In the illustrated embodiment of FIG. 2, emulated instruction processor 24A includes operand interfaces 23A and op-code interface 25A that provide separate and independent connectivity to a set of second-level caches 40. In particular, operand interface 23A is coupled to an operand cache 40A and op-code interface 25A is coupled to op-code cache 40B. Second level caches 40 are coupled to memory 66, which may comprise one or more memory modules, such as random access memory (RAM), read-only memory (ROM), Flash memory, or other memory modules. Emulated instruction processor 24A, as described below, further includes separate data paths 64A and 64B. For ease of illustration, emulated instruction processor 24A is depicted in further detail although any of emulated instruction processors 24 may present separate interfaces 23 and 25 to respective second-level caches 40.

In the exemplary embodiment of FIG. 2, emulated instruction processor 24A includes a control unit 50, a plurality internal memories, i.e., a function and address (FA) memory 42, and a plurality of data memories 44-48. FA memory 42 stores one of instruction streams 19 in the form of executable instructions to test the functionality of other components included within emulation environment 10 (FIG. 1). The internal set of data memories 44-48 of emulated instruction processor 24A store reference data generated by test scripts 16 and compiler 18 as described above. In particular, write data memory 44 stores write data that emulated instruction processor 24A may write to operand cache 40A via operand interface 23A. Operand data memory 46 stores reference data for verifying the accuracy of operands received from operand interface 23A. Op-code data memory 48 stores reference data for verifying the accuracy of op-codes received from op-code interface 25A.

During operation, emulated instruction processor 24A communicates with second-level caches 40 via operand interface 23A and op-code interface 25A in a manner that accurately emulates interfaces of a fully implemented instruction processor having independent op-code and operand interfaces. In particular, operand interface 23A may comprise a cache interface for fetching operands from operand cache 40A in response to operand read requests issued by control unit 50. Additionally, operand interface 23A provides a cache interface allowing emulated instruction processor 24A to issue write requests to operand cache 40A. Similarly, op-code interface 25A may comprise a cache interface for fetching op-codes from op-code cache 40B in response to op-code read requests issued by control unit 50. In this manner, second-level caches 40 and memory architecture 26 may operate in a manner similar to conventional memory architectures.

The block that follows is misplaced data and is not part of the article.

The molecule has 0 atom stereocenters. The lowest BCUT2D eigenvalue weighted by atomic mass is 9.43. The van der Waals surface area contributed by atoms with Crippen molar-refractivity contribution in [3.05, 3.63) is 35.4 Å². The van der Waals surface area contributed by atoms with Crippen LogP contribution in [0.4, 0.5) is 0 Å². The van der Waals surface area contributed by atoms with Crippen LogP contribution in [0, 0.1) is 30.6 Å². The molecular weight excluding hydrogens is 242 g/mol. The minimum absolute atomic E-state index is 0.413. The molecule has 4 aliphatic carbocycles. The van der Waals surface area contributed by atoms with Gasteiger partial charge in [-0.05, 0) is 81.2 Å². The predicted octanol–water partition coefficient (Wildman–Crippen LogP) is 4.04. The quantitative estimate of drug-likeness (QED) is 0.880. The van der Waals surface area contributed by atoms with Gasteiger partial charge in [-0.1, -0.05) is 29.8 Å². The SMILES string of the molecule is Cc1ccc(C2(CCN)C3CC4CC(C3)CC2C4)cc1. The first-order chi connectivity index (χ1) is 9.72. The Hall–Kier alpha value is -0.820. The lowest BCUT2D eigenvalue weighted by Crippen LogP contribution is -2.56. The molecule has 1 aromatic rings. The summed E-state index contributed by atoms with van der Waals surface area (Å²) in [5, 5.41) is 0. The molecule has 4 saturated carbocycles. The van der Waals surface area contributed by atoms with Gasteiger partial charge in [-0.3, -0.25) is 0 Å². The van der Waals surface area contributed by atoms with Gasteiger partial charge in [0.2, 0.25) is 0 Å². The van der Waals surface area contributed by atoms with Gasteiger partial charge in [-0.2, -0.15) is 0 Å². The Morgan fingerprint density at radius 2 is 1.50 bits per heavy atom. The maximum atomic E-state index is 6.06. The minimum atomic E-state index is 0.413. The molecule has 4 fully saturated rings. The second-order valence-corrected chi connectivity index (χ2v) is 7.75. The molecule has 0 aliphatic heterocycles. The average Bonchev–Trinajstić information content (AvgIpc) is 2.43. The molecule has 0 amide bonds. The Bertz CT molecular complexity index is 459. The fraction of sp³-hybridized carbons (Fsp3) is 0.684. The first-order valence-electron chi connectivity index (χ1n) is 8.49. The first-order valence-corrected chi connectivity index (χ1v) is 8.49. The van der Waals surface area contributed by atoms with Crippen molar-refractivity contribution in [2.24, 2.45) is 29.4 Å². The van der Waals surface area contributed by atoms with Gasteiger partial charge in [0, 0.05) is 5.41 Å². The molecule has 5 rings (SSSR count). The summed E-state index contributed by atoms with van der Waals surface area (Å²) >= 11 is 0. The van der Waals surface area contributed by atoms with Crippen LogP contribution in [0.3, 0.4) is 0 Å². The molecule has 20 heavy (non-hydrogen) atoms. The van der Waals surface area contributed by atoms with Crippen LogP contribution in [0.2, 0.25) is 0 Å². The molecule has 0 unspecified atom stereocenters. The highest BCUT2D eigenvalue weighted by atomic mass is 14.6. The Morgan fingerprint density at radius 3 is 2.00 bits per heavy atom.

To facilitate testing memory architecture 26 with respect to the separate op-code interface 25A and operand interface 23A, emulated instruction processor 24A may maintain a plurality of pointers 53 that control access to memories 42-48. In particular, each of pointers 53 corresponds to a respective one of the internal memories 42-48, and may be separately controlled by control unit 50. Control unit 50 updates each of pointers 53 when requests are issued to the corresponding interface, i.e., the corresponding one of operand interface 23A and op-code interface 25A. For example, upon issuing a read instruction to operand interface 23A, control unit 50 automatically increments operand data (OPD) pointer 54C associated with operand data memory 46 that stores reference data for verification of operands received via operand interface 23A. Similarly, upon issuing a read instruction to op-code interface 25A, control unit 50 automatically increments op-code data (OCD) pointer 54D associated with op-code data memory 48 that stores reference data for verification of op-codes received via op-code interface 25A. In this manner, emulated instruction process 24A coordinates the comparison of the correct reference data from memories 44-48 to the operands and op-codes received from independent interfaces 23A and 25A, thereby facilitating testing of the independent op-code and operand interfaces and the external components of memory architecture 26 connected thereto.